Solar is right up there in the climate change solutions conversation and it is here to stay. But that doesn’t mean it’s easy or affordable to install. Quite the contrary. It can be complicated to figure out what kind of solar system you should get, let alone how much you should pay for it. Many people, especially those on low and fixed incomes, look at the complex decisions involved and the impact these decisions could have on their pocketbook and simply say, “No thanks.”
Some communities have creating “solar co-ops” to help homeowners, primarily in middle class neighborhoods, go solar. GRID Alternatives has developed a different approach. They’re a non-profit organization that brings solar to communities that would not otherwise have access, providing needed savings for families while training people for jobs in the solar industry — reducing dependence on the fossil fuels that cause climate change and pollute the air.
The group’s core initiative is called the Solar Affordable Housing Program. It provides low-to-no cost solar electric systems to families that qualify as low income (having a household income that is 80% of the Area Median Income or below). Once a homeowner’s application is approved, GRID Alternatives schedules a construction visit to determine if the roof, sunlight exposure, and house direction are suitable for photovoltaics, the solar cells that capture sunlight and turn it into electricity. If the home site is appropriate and the owner decides to proceed, GRID Alternatives designs a system specifically for that home.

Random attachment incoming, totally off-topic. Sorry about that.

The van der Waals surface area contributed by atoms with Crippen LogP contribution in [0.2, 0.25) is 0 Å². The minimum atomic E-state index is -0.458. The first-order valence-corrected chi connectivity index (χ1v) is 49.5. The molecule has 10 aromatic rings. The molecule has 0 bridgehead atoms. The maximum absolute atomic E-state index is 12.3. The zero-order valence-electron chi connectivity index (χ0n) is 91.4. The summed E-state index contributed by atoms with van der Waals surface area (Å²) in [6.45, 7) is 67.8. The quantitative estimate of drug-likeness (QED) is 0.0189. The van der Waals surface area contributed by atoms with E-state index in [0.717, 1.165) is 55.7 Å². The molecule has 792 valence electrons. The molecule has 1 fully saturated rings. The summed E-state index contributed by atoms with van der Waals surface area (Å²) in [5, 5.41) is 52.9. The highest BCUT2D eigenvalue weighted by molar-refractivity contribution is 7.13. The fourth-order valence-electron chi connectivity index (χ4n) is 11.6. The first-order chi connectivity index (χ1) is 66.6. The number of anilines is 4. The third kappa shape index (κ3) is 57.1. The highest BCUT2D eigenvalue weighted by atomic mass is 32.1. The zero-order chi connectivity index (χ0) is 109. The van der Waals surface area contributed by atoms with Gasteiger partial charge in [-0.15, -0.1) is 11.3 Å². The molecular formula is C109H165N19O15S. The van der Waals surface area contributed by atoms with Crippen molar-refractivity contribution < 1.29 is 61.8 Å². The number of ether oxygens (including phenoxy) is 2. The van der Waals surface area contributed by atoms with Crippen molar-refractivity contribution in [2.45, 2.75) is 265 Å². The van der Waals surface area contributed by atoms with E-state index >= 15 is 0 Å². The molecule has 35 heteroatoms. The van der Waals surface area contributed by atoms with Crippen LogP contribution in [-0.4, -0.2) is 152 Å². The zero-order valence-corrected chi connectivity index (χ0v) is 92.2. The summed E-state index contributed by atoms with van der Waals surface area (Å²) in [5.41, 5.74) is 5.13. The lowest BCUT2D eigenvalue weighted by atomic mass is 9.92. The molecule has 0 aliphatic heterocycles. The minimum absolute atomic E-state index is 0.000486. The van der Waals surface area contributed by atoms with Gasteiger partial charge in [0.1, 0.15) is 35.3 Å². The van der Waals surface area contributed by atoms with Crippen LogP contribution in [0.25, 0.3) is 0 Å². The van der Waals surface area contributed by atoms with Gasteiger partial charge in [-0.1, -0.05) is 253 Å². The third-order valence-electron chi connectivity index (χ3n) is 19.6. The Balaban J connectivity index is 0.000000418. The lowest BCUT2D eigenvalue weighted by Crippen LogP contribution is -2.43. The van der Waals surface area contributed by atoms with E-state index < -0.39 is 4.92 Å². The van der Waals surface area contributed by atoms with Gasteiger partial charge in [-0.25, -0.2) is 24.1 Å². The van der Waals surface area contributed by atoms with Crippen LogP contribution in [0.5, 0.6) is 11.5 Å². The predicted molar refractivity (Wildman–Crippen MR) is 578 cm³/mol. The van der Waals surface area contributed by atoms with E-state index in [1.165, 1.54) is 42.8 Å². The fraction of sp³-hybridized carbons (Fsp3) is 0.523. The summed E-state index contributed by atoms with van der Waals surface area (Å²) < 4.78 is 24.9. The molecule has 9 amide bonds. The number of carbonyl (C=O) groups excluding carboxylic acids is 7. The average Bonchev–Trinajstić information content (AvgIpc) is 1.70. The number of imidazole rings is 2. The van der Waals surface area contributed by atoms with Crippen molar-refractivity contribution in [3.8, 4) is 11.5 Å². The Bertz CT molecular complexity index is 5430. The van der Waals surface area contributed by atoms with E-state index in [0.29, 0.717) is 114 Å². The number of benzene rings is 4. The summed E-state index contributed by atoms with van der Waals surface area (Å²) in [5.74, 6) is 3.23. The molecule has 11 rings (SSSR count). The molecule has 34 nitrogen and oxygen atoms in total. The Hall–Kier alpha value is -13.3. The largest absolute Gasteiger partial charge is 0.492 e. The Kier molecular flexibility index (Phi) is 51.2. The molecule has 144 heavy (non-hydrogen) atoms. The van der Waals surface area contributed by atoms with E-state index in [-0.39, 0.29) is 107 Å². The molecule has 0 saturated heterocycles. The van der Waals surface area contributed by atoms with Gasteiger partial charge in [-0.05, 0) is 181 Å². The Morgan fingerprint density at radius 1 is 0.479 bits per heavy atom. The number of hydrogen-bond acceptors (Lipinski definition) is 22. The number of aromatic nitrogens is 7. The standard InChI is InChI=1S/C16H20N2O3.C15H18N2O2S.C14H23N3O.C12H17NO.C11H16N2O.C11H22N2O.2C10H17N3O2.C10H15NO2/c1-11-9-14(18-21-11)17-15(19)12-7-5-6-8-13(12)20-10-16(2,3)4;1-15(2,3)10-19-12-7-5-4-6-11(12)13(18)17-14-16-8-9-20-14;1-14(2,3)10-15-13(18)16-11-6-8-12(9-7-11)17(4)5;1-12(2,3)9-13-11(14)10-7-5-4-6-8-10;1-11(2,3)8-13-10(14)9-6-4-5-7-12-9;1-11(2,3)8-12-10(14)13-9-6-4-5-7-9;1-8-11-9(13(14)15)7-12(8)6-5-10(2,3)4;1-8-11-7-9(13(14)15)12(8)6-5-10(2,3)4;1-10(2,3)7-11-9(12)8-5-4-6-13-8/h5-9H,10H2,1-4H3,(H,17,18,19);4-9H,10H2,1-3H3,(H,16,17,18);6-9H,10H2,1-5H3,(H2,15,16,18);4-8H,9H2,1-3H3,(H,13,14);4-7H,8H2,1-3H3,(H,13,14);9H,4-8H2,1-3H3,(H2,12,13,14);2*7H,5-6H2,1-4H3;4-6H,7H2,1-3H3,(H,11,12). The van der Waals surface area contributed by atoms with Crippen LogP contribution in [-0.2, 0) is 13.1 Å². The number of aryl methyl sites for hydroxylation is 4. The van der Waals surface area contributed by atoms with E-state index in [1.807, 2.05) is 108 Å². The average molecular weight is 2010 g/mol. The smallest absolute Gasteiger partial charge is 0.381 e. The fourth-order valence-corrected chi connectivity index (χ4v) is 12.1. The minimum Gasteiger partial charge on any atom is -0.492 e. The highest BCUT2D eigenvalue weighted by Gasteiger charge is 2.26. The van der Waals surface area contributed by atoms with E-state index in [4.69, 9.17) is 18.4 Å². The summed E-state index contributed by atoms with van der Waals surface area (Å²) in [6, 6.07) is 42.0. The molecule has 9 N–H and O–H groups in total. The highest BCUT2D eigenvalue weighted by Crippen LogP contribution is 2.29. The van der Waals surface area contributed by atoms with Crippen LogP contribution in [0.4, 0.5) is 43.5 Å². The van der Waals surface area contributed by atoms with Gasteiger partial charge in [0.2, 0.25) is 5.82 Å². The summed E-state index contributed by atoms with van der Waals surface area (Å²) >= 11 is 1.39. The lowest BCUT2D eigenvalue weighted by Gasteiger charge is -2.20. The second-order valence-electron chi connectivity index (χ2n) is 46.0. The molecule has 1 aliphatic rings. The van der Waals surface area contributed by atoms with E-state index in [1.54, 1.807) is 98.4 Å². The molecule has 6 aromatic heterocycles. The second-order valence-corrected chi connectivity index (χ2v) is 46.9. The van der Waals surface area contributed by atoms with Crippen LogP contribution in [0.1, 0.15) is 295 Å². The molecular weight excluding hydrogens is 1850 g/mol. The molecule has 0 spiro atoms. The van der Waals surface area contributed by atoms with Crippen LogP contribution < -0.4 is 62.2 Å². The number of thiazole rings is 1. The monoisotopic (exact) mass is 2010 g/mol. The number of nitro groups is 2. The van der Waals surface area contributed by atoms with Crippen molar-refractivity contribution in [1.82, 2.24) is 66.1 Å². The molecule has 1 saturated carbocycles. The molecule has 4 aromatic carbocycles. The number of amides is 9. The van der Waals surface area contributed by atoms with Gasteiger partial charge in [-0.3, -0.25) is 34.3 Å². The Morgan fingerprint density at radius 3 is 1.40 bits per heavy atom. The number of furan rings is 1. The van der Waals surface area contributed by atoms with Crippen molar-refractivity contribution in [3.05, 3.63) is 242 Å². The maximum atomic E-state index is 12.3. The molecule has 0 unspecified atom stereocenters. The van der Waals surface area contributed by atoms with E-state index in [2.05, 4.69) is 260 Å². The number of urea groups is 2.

Installation is done either by GRID Alternatives’ in-house team and a group of volunteers or job trainees, or with a qualified subcontractor. Once the system is installed, it is inspected and connected to the utility grid before it becomes operational. People start saving money immediately, then enjoy protection from rising electricity prices thereon out.
Another GRID Alternatives program focuses specifically on training women to enter the solar industry and support them in their professional advancement.
“Solar jobs are growing by 20% a year, and women’s voices, talents and leadership are needed more than ever to build a strong and sustainable industry,” says the organization about its “National Women in Solar Initiative.”
Women are encouraged to learn the ropes by volunteering; to become a Team Leader; and to participate in “We Build” events, where only women do the installation of a solar system.
GRID Alternatives launched in California, but it also works in the Rockies, the Mid-Atlantic, the New York Tri-State area, and Nicaragua. You can get more information here. And for helpful tips on how you can save energy, start here.